Texas experienced about as many ups and downs as a nine-win team could possibly go through in one season. The Longhorns got taken to the woodshed (again) by Oklahoma and still couldn’t find a way to beat Kansas State, but a come-from-behind win against Oregon State in the Alamo Bowl cleansed the football palate just enough to make the offseason bearable. The offense, led by quarterback David Ash, was inconsistent and the defense exhibited too many breakdowns in fundamentals and tackling. 

So why are they picked here?
That’s a handsome question considering there wasn’t a lot praise being doled out in the 2012 recap. But the simple answer is Texas brings back among the most experienced group of starters not just in the Big 12, but in the country. There’s no denying the skill position talent on offense, where receivers Mike Davis and Jaxon Shipley should be complemented by the deepest backfield in the conference. If the defense can improve even a little — getting Jordan Hicks back should help — this team has the potential to be dangerous.

Anything else?
Yeah, about that Mack Brown. Two BCS championship appearances (and winning one) would normally eliminate Brown from being mentioned as a concern, but media members in Big 12 country didn’t seem to have a lot of confidence in him when they picked Texas to finish fourth in the conference this year. I’m a little more convinced Texas will ascend to the top, or near the top, of the Big 12, which should be wide open this year. But if Brown can’t make it happen this year, it’s hard to see him hanging around much longer.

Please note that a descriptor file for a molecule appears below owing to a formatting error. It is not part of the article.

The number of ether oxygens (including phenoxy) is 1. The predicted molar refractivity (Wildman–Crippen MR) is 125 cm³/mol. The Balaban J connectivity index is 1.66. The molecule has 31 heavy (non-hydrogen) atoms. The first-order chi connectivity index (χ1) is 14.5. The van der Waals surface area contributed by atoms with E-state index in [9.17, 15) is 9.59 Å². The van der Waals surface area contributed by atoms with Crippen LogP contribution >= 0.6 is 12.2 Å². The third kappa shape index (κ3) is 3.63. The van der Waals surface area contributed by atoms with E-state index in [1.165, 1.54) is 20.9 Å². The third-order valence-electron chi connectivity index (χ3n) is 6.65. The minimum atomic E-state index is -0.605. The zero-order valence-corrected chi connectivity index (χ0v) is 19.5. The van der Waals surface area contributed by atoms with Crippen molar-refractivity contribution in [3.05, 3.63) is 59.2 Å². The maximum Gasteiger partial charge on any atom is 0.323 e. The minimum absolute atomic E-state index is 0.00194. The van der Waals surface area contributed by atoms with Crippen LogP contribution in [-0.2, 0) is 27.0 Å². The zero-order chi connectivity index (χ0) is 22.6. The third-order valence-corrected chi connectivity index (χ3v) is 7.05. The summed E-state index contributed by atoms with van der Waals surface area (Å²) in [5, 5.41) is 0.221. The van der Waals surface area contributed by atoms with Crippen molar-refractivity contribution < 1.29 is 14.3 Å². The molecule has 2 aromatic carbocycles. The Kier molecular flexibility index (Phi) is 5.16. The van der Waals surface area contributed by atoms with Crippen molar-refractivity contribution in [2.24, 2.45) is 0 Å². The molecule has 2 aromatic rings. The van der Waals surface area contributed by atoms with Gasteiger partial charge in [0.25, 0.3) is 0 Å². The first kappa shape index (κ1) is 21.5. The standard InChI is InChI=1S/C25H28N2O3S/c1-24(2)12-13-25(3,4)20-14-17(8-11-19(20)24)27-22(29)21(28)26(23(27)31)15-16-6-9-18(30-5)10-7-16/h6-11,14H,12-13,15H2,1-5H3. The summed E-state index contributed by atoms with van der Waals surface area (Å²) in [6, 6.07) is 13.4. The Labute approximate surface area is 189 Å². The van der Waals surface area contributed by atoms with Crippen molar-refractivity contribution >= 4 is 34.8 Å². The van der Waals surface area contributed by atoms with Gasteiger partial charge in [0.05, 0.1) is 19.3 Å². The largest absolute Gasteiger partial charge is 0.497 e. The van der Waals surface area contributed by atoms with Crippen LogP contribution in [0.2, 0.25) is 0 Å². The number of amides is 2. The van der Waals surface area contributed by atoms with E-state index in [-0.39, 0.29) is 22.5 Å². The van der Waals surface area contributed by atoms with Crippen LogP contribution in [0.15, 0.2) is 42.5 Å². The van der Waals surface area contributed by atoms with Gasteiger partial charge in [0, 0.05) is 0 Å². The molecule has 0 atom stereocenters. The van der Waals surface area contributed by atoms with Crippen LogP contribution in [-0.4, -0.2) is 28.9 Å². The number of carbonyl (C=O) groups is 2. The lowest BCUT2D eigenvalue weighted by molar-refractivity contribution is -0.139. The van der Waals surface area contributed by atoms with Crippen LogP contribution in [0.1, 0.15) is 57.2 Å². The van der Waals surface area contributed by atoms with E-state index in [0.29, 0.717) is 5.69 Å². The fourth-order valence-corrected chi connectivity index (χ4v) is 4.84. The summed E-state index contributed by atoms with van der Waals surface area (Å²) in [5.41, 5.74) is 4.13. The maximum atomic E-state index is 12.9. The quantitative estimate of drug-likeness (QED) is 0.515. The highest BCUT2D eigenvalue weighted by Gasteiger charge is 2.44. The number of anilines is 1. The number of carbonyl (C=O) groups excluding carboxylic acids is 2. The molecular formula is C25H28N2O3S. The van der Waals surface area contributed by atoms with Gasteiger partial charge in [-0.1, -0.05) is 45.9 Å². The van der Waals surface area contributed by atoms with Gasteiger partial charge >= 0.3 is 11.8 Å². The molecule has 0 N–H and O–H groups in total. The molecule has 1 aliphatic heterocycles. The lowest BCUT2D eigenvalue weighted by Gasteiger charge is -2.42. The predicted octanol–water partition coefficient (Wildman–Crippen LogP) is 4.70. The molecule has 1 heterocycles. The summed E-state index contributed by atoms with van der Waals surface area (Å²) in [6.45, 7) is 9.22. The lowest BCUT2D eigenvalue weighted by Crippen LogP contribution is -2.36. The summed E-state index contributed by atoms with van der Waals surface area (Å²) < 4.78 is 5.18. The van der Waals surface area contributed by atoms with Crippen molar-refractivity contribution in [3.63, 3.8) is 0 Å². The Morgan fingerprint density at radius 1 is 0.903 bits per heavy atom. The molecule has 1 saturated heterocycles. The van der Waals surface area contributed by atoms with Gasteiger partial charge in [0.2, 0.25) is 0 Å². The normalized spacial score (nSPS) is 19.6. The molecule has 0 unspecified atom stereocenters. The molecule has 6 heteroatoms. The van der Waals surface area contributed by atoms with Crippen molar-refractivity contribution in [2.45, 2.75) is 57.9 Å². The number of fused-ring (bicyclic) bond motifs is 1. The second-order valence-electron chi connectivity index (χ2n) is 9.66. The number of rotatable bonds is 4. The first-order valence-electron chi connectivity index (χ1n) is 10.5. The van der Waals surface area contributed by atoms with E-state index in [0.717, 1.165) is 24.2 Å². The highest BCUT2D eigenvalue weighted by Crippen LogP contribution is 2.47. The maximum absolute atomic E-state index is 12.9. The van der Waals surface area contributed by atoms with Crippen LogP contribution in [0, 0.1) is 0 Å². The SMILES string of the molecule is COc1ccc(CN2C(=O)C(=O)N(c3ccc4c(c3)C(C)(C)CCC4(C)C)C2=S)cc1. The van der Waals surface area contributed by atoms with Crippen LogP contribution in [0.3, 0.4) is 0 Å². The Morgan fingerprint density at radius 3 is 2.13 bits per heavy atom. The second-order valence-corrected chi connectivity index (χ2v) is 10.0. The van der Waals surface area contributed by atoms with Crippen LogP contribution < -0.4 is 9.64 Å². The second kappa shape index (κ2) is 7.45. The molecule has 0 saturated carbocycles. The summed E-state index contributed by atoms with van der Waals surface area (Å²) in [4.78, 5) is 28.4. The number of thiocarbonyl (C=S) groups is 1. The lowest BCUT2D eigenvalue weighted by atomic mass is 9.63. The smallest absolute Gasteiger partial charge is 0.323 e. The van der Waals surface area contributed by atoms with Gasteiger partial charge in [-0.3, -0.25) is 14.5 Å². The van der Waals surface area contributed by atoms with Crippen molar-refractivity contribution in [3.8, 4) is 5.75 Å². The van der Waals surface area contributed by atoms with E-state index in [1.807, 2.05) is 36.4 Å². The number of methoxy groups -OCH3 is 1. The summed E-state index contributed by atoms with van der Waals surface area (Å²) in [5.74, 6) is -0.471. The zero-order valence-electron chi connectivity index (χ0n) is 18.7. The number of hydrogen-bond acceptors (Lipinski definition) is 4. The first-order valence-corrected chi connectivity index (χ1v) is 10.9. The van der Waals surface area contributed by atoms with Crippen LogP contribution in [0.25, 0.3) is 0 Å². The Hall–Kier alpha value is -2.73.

Penn State outlasts NCAA-imposed transfer period


A year ago, Penn State president Rodney Erickson signed a consent decree from NCAA president Mark Emmert that imposed multiple severe sanctions on the program. Those punishments included a $60 million fine, scholarship losses, postseason bans, and a period of time which allowed players to leave the program for any Division 1 school without sitting out a year.

It’ll be a few more years before PSU football can get past all the sanctions — assuming they are not reversed at any point over that time period — but the Nittany Lions have been able to outlast one part. As of the beginning of fall camp on Aug. 5 (university officials said Aug. 1), any player who transfers from PSU to another FBS program will have to sit out a year, meaning the program has survived the so-called free agency period.